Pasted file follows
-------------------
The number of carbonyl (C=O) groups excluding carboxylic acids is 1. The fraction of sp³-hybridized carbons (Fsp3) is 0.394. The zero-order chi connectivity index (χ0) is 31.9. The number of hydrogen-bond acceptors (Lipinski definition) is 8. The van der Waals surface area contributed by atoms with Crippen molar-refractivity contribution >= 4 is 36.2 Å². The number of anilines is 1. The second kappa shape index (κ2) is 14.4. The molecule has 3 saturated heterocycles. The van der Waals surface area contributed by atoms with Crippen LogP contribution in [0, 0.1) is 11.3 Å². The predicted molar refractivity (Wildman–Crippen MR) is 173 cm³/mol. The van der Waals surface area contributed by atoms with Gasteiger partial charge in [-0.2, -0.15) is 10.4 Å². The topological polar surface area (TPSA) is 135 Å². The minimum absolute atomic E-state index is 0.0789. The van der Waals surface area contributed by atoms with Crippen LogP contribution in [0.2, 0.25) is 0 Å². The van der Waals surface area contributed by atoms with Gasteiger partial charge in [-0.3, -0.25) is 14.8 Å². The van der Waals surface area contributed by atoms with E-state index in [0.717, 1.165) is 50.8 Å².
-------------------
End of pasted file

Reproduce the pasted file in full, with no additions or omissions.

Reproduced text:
The number of carbonyl (C=O) groups excluding carboxylic acids is 1. The fraction of sp³-hybridized carbons (Fsp3) is 0.394. The zero-order chi connectivity index (χ0) is 31.9. The number of hydrogen-bond acceptors (Lipinski definition) is 8. The van der Waals surface area contributed by atoms with Crippen molar-refractivity contribution >= 4 is 36.2 Å². The number of anilines is 1. The second kappa shape index (κ2) is 14.4. The molecule has 3 saturated heterocycles. The van der Waals surface area contributed by atoms with Crippen LogP contribution in [0, 0.1) is 11.3 Å². The predicted molar refractivity (Wildman–Crippen MR) is 173 cm³/mol. The van der Waals surface area contributed by atoms with Gasteiger partial charge in [-0.2, -0.15) is 10.4 Å². The topological polar surface area (TPSA) is 135 Å². The minimum absolute atomic E-state index is 0.0789. The van der Waals surface area contributed by atoms with Crippen LogP contribution in [0.2, 0.25) is 0 Å². The van der Waals surface area contributed by atoms with Gasteiger partial charge in [-0.3, -0.25) is 14.8 Å². The van der Waals surface area contributed by atoms with E-state index in [0.717, 1.165) is 50.8 Å².